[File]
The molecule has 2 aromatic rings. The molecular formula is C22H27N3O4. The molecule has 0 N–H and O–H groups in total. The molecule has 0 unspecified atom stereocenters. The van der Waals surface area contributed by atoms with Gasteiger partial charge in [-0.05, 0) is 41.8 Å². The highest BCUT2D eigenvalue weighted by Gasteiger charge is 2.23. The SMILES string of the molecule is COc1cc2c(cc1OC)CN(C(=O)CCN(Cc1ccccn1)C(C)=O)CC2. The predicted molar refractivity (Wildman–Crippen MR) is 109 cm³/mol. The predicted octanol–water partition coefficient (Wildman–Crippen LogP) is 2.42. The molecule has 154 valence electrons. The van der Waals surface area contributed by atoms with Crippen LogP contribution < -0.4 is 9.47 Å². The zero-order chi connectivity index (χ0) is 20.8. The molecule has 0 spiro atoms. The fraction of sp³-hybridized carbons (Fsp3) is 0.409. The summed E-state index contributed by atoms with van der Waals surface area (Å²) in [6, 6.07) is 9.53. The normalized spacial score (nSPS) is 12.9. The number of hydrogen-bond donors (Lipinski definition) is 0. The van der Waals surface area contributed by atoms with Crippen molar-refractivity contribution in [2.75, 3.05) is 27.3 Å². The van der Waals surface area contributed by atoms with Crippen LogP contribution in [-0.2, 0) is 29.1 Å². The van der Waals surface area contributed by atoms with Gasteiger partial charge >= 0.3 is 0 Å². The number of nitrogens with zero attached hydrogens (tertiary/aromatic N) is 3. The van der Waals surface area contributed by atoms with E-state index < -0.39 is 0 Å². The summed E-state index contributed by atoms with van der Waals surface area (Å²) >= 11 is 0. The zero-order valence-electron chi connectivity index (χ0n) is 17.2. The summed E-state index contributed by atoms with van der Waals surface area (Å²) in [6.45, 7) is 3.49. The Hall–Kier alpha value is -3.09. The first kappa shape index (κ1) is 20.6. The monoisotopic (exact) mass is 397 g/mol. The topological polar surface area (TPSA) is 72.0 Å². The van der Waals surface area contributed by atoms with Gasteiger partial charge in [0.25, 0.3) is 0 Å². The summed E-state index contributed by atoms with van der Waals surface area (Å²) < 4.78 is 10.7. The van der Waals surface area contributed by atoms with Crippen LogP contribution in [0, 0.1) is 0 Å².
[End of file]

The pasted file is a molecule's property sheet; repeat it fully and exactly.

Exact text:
The molecule has 2 aromatic rings. The molecular formula is C22H27N3O4. The molecule has 0 N–H and O–H groups in total. The molecule has 0 unspecified atom stereocenters. The van der Waals surface area contributed by atoms with Gasteiger partial charge in [-0.05, 0) is 41.8 Å². The highest BCUT2D eigenvalue weighted by Gasteiger charge is 2.23. The SMILES string of the molecule is COc1cc2c(cc1OC)CN(C(=O)CCN(Cc1ccccn1)C(C)=O)CC2. The predicted molar refractivity (Wildman–Crippen MR) is 109 cm³/mol. The predicted octanol–water partition coefficient (Wildman–Crippen LogP) is 2.42. The molecule has 154 valence electrons. The van der Waals surface area contributed by atoms with Crippen LogP contribution < -0.4 is 9.47 Å². The zero-order chi connectivity index (χ0) is 20.8. The molecule has 0 spiro atoms. The fraction of sp³-hybridized carbons (Fsp3) is 0.409. The summed E-state index contributed by atoms with van der Waals surface area (Å²) in [6, 6.07) is 9.53. The normalized spacial score (nSPS) is 12.9. The number of hydrogen-bond donors (Lipinski definition) is 0. The van der Waals surface area contributed by atoms with Crippen molar-refractivity contribution in [2.75, 3.05) is 27.3 Å². The van der Waals surface area contributed by atoms with Crippen LogP contribution in [-0.2, 0) is 29.1 Å². The van der Waals surface area contributed by atoms with Gasteiger partial charge >= 0.3 is 0 Å². The number of nitrogens with zero attached hydrogens (tertiary/aromatic N) is 3. The van der Waals surface area contributed by atoms with E-state index < -0.39 is 0 Å². The summed E-state index contributed by atoms with van der Waals surface area (Å²) >= 11 is 0. The zero-order valence-electron chi connectivity index (χ0n) is 17.2. The summed E-state index contributed by atoms with van der Waals surface area (Å²) in [6.45, 7) is 3.49. The Hall–Kier alpha value is -3.09. The first kappa shape index (κ1) is 20.6. The monoisotopic (exact) mass is 397 g/mol. The topological polar surface area (TPSA) is 72.0 Å². The van der Waals surface area contributed by atoms with Gasteiger partial charge in [0.25, 0.3) is 0 Å². The summed E-state index contributed by atoms with van der Waals surface area (Å²) < 4.78 is 10.7. The van der Waals surface area contributed by atoms with Crippen LogP contribution in [0, 0.1) is 0 Å².